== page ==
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Q&A: April Bloomfield on London, California and Not Overplanning Trips

You worked for years in London before coming to the United States. Any lesser-known London spots you would recommend?

Hackney is a really great place. It’s probably almost there — I don’t think it’s up-and-coming anymore. My friend Claire Ptak has got a really cute tea and bakery shop there called Violet. I met Claire at Chez Panisse, and every time I go to say hi to her, I’ll grab a cup of tea and some cake and we’ll catch up.

And Shoreditch is really cool. There’s a restaurant there called Lyle’s that’s owned by a friend of mine called James Lowe. Very clean, simple food, but quite well thought-out and complex flavors. Those neighborhoods are a little bit of a schlep, but it’s nice to do at least one on a trip.

What about your adopted city of New York? Two of your restaurants — the Breslin and the John Dory — are in the Flatiron district, one of my favorite neighborhoods.

It’s definitely a fun neighborhood to be around. You can feel the buzz. You can walk there every week and see something new, always some fun shops to hop into — including a bunch of great furniture and pottery shops in the 20s and 30s. Even up to Koreatown — you can get some great Korean food in K-town. I love Kunjip — and it’s open late.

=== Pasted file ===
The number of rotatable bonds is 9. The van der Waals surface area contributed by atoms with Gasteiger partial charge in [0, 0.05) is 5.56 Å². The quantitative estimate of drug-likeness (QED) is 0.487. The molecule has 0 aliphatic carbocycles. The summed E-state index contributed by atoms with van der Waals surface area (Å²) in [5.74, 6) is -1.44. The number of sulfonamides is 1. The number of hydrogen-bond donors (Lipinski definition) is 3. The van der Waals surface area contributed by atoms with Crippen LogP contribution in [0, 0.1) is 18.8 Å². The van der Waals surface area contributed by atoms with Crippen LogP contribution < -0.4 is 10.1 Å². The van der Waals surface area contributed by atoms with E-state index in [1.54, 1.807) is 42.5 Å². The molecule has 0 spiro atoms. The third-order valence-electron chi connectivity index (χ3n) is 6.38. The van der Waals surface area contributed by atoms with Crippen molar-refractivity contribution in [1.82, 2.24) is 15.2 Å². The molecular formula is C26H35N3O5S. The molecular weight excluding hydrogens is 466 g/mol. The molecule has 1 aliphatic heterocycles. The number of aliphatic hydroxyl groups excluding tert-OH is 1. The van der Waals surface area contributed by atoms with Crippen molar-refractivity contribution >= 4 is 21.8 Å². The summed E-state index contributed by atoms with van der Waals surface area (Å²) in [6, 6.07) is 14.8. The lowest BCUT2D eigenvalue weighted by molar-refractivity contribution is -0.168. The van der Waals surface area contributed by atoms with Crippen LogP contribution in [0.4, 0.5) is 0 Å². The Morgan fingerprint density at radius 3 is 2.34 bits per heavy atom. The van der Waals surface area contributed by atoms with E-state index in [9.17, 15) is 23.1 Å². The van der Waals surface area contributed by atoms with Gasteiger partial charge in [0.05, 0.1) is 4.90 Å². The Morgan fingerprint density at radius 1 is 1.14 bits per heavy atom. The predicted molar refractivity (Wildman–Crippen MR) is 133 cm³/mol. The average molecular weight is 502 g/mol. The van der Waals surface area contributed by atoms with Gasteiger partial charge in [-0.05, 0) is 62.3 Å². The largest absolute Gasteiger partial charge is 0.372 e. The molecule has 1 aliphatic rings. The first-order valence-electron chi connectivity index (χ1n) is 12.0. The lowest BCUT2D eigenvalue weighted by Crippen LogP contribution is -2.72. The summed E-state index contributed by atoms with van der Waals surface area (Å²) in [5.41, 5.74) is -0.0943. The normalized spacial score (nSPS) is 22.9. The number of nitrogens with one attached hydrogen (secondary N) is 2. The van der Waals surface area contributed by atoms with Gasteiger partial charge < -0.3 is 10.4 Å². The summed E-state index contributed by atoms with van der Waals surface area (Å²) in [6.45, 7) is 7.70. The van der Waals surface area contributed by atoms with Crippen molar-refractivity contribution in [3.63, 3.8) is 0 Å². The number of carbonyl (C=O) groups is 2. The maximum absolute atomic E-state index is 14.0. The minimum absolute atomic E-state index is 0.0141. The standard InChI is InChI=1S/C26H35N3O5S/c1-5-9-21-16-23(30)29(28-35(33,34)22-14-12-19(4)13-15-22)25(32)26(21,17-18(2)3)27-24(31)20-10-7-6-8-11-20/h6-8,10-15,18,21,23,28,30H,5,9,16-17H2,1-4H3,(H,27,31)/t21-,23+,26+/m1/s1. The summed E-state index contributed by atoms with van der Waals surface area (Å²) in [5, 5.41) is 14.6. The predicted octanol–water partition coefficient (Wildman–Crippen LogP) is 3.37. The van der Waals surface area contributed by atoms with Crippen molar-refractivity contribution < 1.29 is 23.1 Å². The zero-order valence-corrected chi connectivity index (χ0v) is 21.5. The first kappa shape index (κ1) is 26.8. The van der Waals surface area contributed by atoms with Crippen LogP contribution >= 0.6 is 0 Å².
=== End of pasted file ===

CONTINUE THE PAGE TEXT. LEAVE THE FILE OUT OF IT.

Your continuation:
Photo

Tosca Cafe in San Francisco.

Credit
Peter DaSilva for The New York Times

You opened Tosca Cafe in San Francisco a few years ago and now you’re about to open a new restaurant in Los Angeles.

I absolutely adore California. Actually Ken [Friedman, her business partner] and I made a pact that we’d only do restaurants in places we really like to visit. I love the markets and the produce. I love that L.A. is just a little bit more laid back. There’s nice little pockets you can go to. Lots of antique shops, fabulous restaurants. Just fun, exciting spots that don’t look like much during the day, but then at night they totally transform.

And in San Francisco, you can go to Marin. You can eat great food, and check out Marin Brewing Company and grab a beer at the bar.

What about eating while traveling, in general? Any specific approaches?

I love to walk, and I think it’s the best way to get to know a city. Looking in windows and observing. Maybe hitting a little coffee spot and just overhearing a conversation or reading a guidebook. Just stumbling across places.

When I was in Tokyo, I really didn’t plan any time or anywhere to eat. So it was really just looking in windows and pointing to the food and saying “I’ll have what they’re having.” The only thing I did plan on was going to Tsukiji fish market and having sushi in the morning. Apart from that, I spent four or five days completely lost — and we didn’t have a bad meal.

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